Harminder Sahib – Amritsar

Shri Harmandir Sahib Amritsar commonly known as the Golden Temple is the most famous holy place of the Sikhs and it represents the glory, heritage and identity of the Sikhs. It was built by Guru Arjan Dev the fifth Sikh Guru in the 16th Century. He then completed the Adi Granth the holy scripture of the Sikhs and installed it in the Gurudwara. The Golden Temple is not only a Central religious place of the Sikhs but also a symbol of equality and brotherhood. Irrespective of caste, creed or race all can seek spiritual solace and fulfilment without any barriers. The Golden Temple has a unique Sikh architecture and symbolises humility and compassion for all. The architecture represents a unique harmony between the Hindus and Muslim artistic styles and this created an independent Sikh school of architecture in the history of art in India. The four doors to enter the holy shrine from four directions signify the openness of the Sikhs to people from all religions.


It is said that in ancient times the site where the present Golden Temple is situated was a small lake in the midst of a quiet forest and had been a meditation retreat for wandering sages and mendicants. The Buddha too is said to have spent time at this place in contemplation. After Buddha’s time two thousand years later Guru Nanak the founder of the Sikh religion came to live and meditate by the peaceful lake. After his passing away the disciples continued to pray at the site and thus over the centuries it became the primary sacred shrine of the Sikhs. During the leadership of the fourth Sikh Guru the lake was enlarged and structurally contained and finally during the leadership of the fifth Guru, Guru Arjan Dev the temple was built. The temple was destroyed a number of times by the Muslims but it was restored beautifully each time. After the Sikhs assumed military power and could face invaders peace returned to the temple. The land for the site was acquired from the Zamindars or landlords of the native villages. Some accounts state that the land was donated by the benevolent King Akbar. The construction work on the holy tank (Amrit Sarovar) and the town started simultaneously in 1570 AD. The concept of unity of religions was practiced when Guru Arjan Dev got the foundation laid by a Muslim Pir (saint) and after its construction was completed the holy Sikh devotee Baba Budhaji inaugurated it by reading the Guru Granth Sahib thus becoming the first Granthi. The name Amritsar meaning ‘pool of ambrosial nectar’ was first the original name of the lake, later the temple complex and finally the entire city.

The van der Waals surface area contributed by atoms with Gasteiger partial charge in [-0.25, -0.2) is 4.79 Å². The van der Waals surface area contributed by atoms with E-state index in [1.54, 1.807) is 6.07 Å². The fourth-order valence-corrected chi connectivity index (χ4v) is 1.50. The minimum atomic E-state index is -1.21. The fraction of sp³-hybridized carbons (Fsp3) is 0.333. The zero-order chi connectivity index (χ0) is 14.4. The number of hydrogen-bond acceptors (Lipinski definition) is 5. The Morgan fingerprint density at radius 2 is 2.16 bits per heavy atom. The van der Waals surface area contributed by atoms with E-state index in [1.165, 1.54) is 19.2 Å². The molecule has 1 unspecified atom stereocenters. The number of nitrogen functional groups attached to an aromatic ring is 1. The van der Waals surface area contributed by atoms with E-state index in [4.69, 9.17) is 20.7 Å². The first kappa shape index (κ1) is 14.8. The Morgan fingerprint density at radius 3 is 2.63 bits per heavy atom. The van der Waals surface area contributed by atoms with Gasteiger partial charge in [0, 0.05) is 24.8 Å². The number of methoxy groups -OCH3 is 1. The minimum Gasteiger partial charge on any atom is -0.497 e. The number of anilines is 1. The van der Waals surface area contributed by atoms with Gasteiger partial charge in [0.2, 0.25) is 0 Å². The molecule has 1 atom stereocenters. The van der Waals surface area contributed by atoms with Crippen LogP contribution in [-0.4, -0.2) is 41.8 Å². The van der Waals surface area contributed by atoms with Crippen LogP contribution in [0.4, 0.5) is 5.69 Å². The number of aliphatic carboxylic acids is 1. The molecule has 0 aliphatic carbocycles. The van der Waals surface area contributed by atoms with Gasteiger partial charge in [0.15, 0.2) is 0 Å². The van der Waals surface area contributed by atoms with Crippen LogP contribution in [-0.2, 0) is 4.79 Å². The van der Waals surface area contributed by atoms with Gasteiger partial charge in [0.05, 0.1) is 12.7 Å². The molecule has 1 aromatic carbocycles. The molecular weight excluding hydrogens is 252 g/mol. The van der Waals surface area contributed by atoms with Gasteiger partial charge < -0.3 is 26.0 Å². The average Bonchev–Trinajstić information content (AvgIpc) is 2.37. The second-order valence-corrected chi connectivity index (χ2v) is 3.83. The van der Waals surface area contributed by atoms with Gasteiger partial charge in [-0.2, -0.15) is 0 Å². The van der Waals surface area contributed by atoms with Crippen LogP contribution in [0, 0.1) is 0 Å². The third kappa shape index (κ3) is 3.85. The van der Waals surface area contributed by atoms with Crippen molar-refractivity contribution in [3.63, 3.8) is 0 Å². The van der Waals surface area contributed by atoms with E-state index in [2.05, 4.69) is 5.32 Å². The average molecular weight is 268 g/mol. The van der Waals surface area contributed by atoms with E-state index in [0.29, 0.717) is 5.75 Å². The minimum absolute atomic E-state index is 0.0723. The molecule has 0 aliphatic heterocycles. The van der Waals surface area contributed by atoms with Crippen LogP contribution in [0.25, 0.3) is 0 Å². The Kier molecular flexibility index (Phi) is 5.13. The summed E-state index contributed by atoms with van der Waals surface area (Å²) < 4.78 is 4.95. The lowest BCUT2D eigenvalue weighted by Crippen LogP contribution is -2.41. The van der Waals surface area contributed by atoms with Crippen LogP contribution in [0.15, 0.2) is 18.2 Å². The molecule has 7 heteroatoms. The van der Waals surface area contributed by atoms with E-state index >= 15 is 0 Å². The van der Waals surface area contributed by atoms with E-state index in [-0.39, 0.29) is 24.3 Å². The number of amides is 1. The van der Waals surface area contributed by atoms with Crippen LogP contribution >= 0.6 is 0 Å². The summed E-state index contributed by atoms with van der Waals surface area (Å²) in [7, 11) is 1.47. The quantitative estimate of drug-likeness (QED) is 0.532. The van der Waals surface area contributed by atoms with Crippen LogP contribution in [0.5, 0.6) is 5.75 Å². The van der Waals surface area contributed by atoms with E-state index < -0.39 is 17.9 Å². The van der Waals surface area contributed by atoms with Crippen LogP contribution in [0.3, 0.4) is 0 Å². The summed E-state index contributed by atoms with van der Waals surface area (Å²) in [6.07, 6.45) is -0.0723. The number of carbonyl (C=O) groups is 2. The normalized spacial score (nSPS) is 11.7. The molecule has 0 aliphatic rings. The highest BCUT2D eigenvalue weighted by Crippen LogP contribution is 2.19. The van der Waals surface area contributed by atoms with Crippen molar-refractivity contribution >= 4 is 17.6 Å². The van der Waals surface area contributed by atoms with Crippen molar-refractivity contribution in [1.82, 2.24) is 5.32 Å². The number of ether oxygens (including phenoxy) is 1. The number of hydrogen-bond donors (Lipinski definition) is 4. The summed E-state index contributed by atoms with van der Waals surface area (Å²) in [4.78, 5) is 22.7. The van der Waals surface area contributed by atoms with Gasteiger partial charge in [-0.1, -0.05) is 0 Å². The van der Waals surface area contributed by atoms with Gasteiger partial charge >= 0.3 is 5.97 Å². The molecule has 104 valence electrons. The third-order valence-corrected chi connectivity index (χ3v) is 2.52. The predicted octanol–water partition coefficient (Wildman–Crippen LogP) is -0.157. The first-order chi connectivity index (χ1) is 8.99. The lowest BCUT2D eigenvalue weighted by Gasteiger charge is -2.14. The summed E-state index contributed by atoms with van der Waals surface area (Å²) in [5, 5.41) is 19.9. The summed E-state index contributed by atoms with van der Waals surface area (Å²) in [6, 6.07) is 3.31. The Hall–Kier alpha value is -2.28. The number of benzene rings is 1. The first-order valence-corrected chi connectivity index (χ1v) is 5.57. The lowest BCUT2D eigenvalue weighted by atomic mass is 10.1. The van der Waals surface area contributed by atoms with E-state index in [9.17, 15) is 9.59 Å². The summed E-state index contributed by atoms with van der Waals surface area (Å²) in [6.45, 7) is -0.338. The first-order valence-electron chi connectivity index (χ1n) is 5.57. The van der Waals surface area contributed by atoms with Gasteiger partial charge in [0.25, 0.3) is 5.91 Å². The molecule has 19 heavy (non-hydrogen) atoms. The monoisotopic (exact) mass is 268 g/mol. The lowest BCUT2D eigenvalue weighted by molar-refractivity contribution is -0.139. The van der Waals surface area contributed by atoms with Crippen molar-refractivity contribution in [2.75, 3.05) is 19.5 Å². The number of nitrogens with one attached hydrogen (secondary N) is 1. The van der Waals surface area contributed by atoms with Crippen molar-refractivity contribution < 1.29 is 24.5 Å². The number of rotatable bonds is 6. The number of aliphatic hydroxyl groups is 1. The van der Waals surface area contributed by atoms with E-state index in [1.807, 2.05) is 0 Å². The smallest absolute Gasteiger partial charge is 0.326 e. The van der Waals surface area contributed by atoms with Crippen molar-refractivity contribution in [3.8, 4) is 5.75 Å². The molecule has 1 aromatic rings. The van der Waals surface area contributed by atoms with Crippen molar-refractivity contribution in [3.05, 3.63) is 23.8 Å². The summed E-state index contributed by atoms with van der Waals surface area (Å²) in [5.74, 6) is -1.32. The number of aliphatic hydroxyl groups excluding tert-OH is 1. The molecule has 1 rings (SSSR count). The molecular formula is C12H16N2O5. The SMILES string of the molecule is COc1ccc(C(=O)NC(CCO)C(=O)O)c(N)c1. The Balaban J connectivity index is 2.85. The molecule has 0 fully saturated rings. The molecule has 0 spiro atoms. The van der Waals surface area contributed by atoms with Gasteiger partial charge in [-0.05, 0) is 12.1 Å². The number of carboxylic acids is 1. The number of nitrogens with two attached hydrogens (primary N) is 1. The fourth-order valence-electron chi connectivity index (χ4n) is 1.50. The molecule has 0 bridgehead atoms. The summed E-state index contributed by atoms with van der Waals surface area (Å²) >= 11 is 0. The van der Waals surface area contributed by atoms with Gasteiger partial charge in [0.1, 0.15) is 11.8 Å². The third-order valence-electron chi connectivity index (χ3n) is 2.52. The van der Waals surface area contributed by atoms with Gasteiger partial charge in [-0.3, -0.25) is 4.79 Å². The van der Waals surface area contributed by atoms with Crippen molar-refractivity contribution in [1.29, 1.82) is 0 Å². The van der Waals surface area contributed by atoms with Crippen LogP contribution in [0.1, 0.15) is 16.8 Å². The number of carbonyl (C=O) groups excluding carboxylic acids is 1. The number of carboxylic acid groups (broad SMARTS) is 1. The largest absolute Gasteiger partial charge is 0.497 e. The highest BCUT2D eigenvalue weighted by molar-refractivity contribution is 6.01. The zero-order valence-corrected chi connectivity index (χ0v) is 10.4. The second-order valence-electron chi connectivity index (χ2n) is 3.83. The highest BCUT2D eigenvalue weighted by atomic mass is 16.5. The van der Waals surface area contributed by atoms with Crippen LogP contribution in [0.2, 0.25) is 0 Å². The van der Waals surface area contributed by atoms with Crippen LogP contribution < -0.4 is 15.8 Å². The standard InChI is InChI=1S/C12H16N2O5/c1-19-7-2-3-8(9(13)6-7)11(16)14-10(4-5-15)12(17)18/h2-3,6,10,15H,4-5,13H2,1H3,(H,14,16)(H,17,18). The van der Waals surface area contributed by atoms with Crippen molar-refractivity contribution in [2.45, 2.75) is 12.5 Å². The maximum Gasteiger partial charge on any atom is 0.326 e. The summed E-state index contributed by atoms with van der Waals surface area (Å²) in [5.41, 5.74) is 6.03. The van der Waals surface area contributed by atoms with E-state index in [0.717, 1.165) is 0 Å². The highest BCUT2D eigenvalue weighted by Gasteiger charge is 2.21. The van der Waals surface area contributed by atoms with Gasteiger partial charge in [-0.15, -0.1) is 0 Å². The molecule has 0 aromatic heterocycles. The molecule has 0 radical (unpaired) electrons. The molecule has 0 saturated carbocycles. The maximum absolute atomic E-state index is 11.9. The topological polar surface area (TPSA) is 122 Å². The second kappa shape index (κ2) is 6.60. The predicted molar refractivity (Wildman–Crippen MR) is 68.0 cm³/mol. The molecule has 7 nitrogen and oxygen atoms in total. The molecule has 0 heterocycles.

Temple Description

Shri Harmandir Sahib is built in the centre of the Sarovar (tank) on a 67ft square platform. The temple has a door in all the four directions. At the shore end of the causeway there is an arch (Darshani Deori) which is about 10 ft in height. It opens on to the causeway or bridge that leads to the main building of the Harmandir Sahib which is 202 ft in length. The bridge is connected with a circumambulatory path (pradakshina) which runs around the main shrine and leads to “Har Ki Pauri” (steps of God). A continuous reading of Guru Granth Sahib is carried out on the first floor of ‘Har Ki Pauri’.